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Microsoft's decision to pre-load Windows 10 upgrade sans consent is ill-advised

Gregg Keizer | Sept. 16, 2015
Dispenses with 'industry practice' claim about downloading upgrade to PCs whose owners didn't ask for bits

Because Wi-Fi networks are set as non-metered by default, anyone tethering their Windows 8.1 PC to a smartphone, which turns the handset into a Wi-Fi hotspot, can exhaust their mobile data cap without as much as a by-your-leave. The same applies when the ISP's connection is plugged into a Wi-Fi router -- a common practice in homes and businesses both -- or when the connection comes through an Ethernet cable jacked into the PC, which can't be set as metered at all.

Cable companies that also provide Internet service, like Comcast in the U.S., typically use Ethernet to run from the modem to the personal computer. Coincidentally, Comcast last month began experimenting with data caps in several U.S. markets.

Others were unhappy that the 3.5GB to 6GB Windows 10 upgrade invaded what to them was their (storage) space, especially when space was limited because of the device or was nearly filled with their content. Microsoft's own entry-level Surface Pro 3, for example, comes with just 64GB of solid-state drive (SSD) storage: The Windows 8.1-to-10 upgrade could represent as much as 10% of its capacity.

Some users groused that they had also wasted time trying to figure out why their already-slow Internet connections had recently been even slower, going so far as to accuse others in the house of hogging bandwidth, only to realize after the fact that the slow-down had been generated by Microsoft's download. On a 1.5Mbps (megabits-per-second) DSL connection -- not uncommon outside city limits in the U.S. -- for instance, a 3.5GB download would take nearly 6 hours, a 5GB download 8.5 hours, when slurping up the whole capacity.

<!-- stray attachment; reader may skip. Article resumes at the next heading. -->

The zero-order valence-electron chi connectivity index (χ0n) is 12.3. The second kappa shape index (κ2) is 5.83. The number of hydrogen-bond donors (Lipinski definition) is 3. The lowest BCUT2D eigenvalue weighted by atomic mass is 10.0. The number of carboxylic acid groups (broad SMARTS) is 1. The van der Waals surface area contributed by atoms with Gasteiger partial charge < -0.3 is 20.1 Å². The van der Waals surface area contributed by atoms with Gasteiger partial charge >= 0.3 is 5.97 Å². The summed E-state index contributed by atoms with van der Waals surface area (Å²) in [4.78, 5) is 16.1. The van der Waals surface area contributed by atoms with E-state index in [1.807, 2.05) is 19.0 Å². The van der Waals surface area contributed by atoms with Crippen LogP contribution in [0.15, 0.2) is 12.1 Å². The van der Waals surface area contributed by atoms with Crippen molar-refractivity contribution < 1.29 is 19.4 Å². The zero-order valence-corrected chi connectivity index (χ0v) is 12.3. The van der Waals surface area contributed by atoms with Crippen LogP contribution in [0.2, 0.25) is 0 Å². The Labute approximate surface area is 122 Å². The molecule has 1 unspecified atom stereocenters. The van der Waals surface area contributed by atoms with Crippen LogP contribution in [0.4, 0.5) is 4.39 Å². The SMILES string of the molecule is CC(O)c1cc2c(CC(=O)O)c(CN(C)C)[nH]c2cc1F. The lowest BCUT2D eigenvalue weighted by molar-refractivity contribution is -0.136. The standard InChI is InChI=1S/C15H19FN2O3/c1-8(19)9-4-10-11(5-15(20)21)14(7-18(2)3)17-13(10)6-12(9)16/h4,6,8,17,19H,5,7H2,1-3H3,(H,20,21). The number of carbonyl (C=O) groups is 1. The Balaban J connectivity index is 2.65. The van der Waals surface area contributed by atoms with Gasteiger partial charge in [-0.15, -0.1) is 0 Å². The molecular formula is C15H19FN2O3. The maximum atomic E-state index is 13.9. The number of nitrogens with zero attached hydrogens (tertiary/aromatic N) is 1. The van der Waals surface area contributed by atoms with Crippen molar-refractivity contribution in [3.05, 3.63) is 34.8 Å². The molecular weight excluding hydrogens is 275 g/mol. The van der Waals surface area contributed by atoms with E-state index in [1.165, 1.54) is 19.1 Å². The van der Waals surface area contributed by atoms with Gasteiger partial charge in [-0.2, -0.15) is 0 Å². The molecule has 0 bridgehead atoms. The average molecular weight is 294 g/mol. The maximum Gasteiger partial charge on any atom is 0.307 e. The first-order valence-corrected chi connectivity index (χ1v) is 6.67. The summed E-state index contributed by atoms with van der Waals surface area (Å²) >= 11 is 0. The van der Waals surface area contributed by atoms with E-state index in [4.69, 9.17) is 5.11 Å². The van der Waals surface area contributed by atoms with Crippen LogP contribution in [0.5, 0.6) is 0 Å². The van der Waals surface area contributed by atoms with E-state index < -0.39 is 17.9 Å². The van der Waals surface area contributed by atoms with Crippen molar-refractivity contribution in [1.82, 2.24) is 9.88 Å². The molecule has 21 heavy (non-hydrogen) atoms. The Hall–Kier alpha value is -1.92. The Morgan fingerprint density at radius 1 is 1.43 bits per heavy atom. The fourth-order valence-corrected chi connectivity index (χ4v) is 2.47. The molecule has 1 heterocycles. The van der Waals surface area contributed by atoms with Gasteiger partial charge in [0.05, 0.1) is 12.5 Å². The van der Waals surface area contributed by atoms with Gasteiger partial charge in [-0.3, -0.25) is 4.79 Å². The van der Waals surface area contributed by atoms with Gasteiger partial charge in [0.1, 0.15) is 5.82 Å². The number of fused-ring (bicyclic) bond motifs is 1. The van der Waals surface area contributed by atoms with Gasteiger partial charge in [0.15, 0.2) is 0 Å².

Not everyone running Windows 7 or 8.1 has received the unannounced Windows 10 upgrade. When asked whether it was downloading the gigabytes to all eligible devices or just some -- and if the latter, what criteria was used -- Microsoft did not directly answer. Instead, the revised statement included the word "may," as in "For those who have chosen to reserve their upgrade of Windows 10 and those that have Windows Update automatic updates enabled, we may help customers prepare their devices," Microsoft said [emphasis added].

But the pool is certainly large: Most consumers and small businesses that rely on Windows Update have left the service's automatic updates enabled -- the default setting recommended by Microsoft, which downloads and installs updates without further approval -- and so may see the upgrade land on their drives.

Microsoft risks damaging Windows 10's reputation with moves like this. Alone, it may not amount to more than a small hill of beans, but reputation is a mysterious, fragile thing. Miscues -- whether in communication, policy or practice -- are often cumulative. And since Microsoft has repeatedly told customers that Windows 10 will be its last major upgrade -- from here on out, updates and upgrades will morph the OS into a service model -- it cannot simply skip a numeral, as it did from Windows 8 to 10, to put the past behind it without looking foolish.


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